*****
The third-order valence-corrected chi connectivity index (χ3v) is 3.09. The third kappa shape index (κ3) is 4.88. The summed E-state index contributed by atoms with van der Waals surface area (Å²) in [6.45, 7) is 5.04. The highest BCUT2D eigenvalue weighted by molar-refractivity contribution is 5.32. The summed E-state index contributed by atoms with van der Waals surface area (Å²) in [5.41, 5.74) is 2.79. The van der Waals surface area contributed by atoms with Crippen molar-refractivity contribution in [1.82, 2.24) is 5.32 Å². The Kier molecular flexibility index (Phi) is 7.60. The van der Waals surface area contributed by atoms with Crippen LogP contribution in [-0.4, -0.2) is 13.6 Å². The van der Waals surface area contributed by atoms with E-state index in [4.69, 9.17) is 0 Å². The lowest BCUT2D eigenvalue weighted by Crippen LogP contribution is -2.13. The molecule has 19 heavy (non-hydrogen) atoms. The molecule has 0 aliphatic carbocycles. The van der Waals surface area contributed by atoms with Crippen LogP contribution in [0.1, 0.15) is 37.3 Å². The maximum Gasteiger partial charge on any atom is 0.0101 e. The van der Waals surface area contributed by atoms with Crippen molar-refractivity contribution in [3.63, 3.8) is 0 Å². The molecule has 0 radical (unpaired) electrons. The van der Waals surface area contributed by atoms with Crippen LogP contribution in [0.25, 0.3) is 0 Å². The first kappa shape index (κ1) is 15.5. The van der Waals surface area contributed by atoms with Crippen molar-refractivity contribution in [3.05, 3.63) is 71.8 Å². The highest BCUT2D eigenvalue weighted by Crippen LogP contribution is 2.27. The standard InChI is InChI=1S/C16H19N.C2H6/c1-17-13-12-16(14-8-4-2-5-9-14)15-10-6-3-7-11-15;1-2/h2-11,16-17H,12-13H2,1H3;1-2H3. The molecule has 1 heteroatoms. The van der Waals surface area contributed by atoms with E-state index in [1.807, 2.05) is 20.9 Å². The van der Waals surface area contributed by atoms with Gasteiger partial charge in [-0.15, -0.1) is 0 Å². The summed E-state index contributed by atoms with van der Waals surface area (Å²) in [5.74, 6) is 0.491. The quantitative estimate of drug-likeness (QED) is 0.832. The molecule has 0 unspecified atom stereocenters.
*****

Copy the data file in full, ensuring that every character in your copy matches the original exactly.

The third-order valence-corrected chi connectivity index (χ3v) is 3.09. The third kappa shape index (κ3) is 4.88. The summed E-state index contributed by atoms with van der Waals surface area (Å²) in [6.45, 7) is 5.04. The highest BCUT2D eigenvalue weighted by molar-refractivity contribution is 5.32. The summed E-state index contributed by atoms with van der Waals surface area (Å²) in [5.41, 5.74) is 2.79. The van der Waals surface area contributed by atoms with Crippen molar-refractivity contribution in [1.82, 2.24) is 5.32 Å². The Kier molecular flexibility index (Phi) is 7.60. The van der Waals surface area contributed by atoms with Crippen LogP contribution in [-0.4, -0.2) is 13.6 Å². The van der Waals surface area contributed by atoms with E-state index in [4.69, 9.17) is 0 Å². The lowest BCUT2D eigenvalue weighted by Crippen LogP contribution is -2.13. The molecule has 19 heavy (non-hydrogen) atoms. The molecule has 0 aliphatic carbocycles. The van der Waals surface area contributed by atoms with Crippen LogP contribution in [0.1, 0.15) is 37.3 Å². The maximum Gasteiger partial charge on any atom is 0.0101 e. The van der Waals surface area contributed by atoms with Crippen molar-refractivity contribution in [3.63, 3.8) is 0 Å². The molecule has 0 radical (unpaired) electrons. The van der Waals surface area contributed by atoms with Crippen LogP contribution in [0.25, 0.3) is 0 Å². The first kappa shape index (κ1) is 15.5. The van der Waals surface area contributed by atoms with Crippen molar-refractivity contribution in [3.05, 3.63) is 71.8 Å². The highest BCUT2D eigenvalue weighted by Crippen LogP contribution is 2.27. The standard InChI is InChI=1S/C16H19N.C2H6/c1-17-13-12-16(14-8-4-2-5-9-14)15-10-6-3-7-11-15;1-2/h2-11,16-17H,12-13H2,1H3;1-2H3. The molecule has 1 heteroatoms. The van der Waals surface area contributed by atoms with E-state index in [1.807, 2.05) is 20.9 Å². The van der Waals surface area contributed by atoms with Gasteiger partial charge in [-0.15, -0.1) is 0 Å². The summed E-state index contributed by atoms with van der Waals surface area (Å²) in [5.74, 6) is 0.491. The quantitative estimate of drug-likeness (QED) is 0.832. The molecule has 0 unspecified atom stereocenters.